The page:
Worst-ever Single-aircraft Disaster (Japan, 1985)

This disaster in Japan, where a Boeing 747 staggered drunkenly around the sky for half an hour, with passengers writing last wishes on their boarding passes, must have been a terrifying experience and is the worst single-aircraft crash ever in terms of souls lost.

Japan Airlines Flight 123, August 12, 1985

Off-duty flight attendant Yumi Ochiai
felt her hair lift off her neck
and a momentary sense of weightlessness
as the staggering 747,
with its 524 terrified occupants,
began its final downward plunge.
Shaving the trees on one mountain ridge
it ended up on another.
Her pelvis broken, and trapped between seats
in the remains of the broken-off tail section,
she was fitfully aware of the sound of young children,
their cries fading as the injuries, shock,
and cold of the night took their toll.
A young boy cried out,
“I am a man!”

The Boeing 747 SR (short range), a jumbo specially adapted and reinforced to carry as many as 550 passengers on domestic short-haul routes in Japan, was the early-evening shuttle from Tokyo’s domestic Haneda airport to Osaka, Japan’s second largest city, four hundred kilometers away to the south. The flight was being flown by First Officer Yutaka Sasaki, thirty-nine, an experienced pilot training for promotion to captain. In the right-hand seat, acting as copilot, was Captain Masami Takahama, forty-nine, a JAL instructor with more than 12,400 hours’ experience. Hiroshi Fukuda was the flight engineer.

Unusually, the occupants were mostly women and children, for it was the Obon August holiday period, when the Japanese go back to their hometowns to visit family graves and see relations. The aircraft was virtually full, and most of the passengers were clad in only the lightest of clothes in anticipation of a clammy midsummer evening. As in a number of flights that have ended in disaster, the flight number, JL123, is easy to remember.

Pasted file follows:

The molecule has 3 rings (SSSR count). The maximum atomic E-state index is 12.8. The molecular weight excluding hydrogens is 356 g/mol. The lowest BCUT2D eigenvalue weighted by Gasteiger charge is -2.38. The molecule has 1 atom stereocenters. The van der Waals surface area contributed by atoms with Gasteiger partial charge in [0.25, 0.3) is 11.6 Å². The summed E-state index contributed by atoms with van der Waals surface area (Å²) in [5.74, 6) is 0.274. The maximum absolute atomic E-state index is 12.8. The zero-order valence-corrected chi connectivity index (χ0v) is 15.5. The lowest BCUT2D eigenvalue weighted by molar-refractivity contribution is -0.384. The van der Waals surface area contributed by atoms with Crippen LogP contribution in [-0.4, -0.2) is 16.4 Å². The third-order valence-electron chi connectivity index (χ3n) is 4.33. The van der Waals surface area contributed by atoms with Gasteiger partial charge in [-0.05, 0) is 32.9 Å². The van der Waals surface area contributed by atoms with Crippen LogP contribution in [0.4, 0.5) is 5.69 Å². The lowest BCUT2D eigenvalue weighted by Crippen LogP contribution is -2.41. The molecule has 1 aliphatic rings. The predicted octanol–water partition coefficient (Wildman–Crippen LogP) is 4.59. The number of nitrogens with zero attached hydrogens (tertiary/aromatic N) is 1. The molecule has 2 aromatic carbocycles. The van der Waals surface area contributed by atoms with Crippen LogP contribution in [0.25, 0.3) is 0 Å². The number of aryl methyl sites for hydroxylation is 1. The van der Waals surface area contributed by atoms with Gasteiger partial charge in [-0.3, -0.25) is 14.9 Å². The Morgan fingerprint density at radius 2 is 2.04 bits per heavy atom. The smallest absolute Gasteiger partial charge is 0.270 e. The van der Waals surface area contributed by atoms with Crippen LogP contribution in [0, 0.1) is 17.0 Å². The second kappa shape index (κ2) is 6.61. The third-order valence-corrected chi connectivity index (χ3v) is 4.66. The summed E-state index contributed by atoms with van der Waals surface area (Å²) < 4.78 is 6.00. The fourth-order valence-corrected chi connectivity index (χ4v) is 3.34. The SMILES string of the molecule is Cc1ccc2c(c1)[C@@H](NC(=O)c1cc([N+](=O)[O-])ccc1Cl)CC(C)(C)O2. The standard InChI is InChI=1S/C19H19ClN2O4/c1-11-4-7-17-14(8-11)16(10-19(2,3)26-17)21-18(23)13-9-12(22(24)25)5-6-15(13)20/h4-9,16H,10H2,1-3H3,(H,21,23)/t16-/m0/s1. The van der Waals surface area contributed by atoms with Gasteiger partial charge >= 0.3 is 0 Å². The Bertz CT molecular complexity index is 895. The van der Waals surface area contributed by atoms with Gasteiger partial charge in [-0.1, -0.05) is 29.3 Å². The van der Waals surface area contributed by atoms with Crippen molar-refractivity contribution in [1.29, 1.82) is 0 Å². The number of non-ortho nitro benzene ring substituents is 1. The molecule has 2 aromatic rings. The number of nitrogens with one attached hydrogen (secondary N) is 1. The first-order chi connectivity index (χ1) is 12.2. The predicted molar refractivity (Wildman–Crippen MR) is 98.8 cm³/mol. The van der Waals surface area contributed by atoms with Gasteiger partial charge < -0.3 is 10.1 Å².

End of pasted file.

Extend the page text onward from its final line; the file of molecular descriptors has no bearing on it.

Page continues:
Haneda, situated at the edge of Tokyo Bay and very close to the center of the city, had served as Tokyo’s international airport until the construction of Narita Airport in the face of fierce opposition some fifty miles (eighty kilometers) away. With little need for noise abatement over the sea, JL123’s climb out of Haneda was a simple affair. Ten or so minutes after takeoff, the busy pilots were able to relax. Everything seemed normal.

The first indication the Tokyo controller had that everything was not so came without any forewarning at 7:25 p.m., thirteen minutes after takeoff, and just as JL123 was leveling out at its cruising altitude, when the echo for the aircraft on his radar screen switched to 7700, the emergency code.

Shortly afterward came the following disjointed call from the aircraft:
Tokyo. Japan Air 123. Request immediate . . . ah . . . trouble. Request return back to Haneda . . . Descend and maintain Flight Level 220.

JL123 then asked for the vector (course) back to Oshima Island, the waypoint on the easiest route over the sea back to Haneda.
The controller gave the crew permission to descend and indicated the appropriate course, but instead of turning 177 degrees to go back on its tracks, JL123 merely made a very slow right turn of some 40 degrees. Surprised by this noncompliance, the Tokyo controller repeated his instructions.

JL123 still did not comply, and with the aircraft heading for dangerous mountains, Japan Airlines’ operations center called them on the company frequency, without extracting more information, except that the crew thought a rear cabin door (R5) was broken and that they were going to descend.

Watched by the air traffic controllers in Tokyo, the 747 meandered in an area of treacherous mountains not far from Japan’s famous Mount Fuji. The pilots kept repeating they were out of control while at the same time requesting directions back to Haneda. Periodically losing considerable height and partially regaining it, the aircraft at one point made a tight 360-degree turn.

Finally, after some thirty minutes the echo on the screens showed JL123 rapidly losing altitude, before sinking out of radar view. The controllers vainly hoped the 747 had merely gone into a valley, but getting no reply on the radio, they finally accepted that it must have crashed.